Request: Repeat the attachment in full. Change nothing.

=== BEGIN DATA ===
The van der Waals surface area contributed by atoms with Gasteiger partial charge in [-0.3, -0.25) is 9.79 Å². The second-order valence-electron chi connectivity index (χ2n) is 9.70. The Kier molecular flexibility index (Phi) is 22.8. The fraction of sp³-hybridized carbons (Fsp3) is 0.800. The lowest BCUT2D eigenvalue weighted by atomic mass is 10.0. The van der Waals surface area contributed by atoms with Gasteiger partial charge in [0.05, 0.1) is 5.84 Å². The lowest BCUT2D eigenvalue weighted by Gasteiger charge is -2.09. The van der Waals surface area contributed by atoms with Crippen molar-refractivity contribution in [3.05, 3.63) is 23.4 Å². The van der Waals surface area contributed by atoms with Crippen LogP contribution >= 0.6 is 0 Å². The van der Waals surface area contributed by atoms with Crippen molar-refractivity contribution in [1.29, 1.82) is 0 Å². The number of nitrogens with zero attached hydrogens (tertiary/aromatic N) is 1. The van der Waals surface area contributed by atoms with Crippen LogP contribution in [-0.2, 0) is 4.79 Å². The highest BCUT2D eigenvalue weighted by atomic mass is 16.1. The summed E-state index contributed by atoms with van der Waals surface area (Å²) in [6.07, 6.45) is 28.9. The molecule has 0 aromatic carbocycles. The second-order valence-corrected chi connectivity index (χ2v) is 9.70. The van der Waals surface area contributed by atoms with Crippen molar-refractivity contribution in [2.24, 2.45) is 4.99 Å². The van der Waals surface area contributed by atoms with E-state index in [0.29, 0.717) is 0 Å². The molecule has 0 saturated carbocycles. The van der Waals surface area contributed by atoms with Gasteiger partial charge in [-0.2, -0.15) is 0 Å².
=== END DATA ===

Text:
The van der Waals surface area contributed by atoms with Gasteiger partial charge in [-0.3, -0.25) is 9.79 Å². The second-order valence-electron chi connectivity index (χ2n) is 9.70. The Kier molecular flexibility index (Phi) is 22.8. The fraction of sp³-hybridized carbons (Fsp3) is 0.800. The lowest BCUT2D eigenvalue weighted by atomic mass is 10.0. The van der Waals surface area contributed by atoms with Gasteiger partial charge in [0.05, 0.1) is 5.84 Å². The lowest BCUT2D eigenvalue weighted by Gasteiger charge is -2.09. The van der Waals surface area contributed by atoms with Crippen molar-refractivity contribution in [3.05, 3.63) is 23.4 Å². The van der Waals surface area contributed by atoms with Crippen LogP contribution >= 0.6 is 0 Å². The van der Waals surface area contributed by atoms with Crippen molar-refractivity contribution in [1.29, 1.82) is 0 Å². The number of nitrogens with zero attached hydrogens (tertiary/aromatic N) is 1. The van der Waals surface area contributed by atoms with Crippen LogP contribution in [-0.2, 0) is 4.79 Å². The highest BCUT2D eigenvalue weighted by atomic mass is 16.1. The summed E-state index contributed by atoms with van der Waals surface area (Å²) in [6.07, 6.45) is 28.9. The molecule has 0 aromatic carbocycles. The second-order valence-corrected chi connectivity index (χ2v) is 9.70. The van der Waals surface area contributed by atoms with Crippen molar-refractivity contribution in [2.24, 2.45) is 4.99 Å². The van der Waals surface area contributed by atoms with E-state index in [0.29, 0.717) is 0 Å². The molecule has 0 saturated carbocycles. The van der Waals surface area contributed by atoms with Gasteiger partial charge in [-0.2, -0.15) is 0 Å².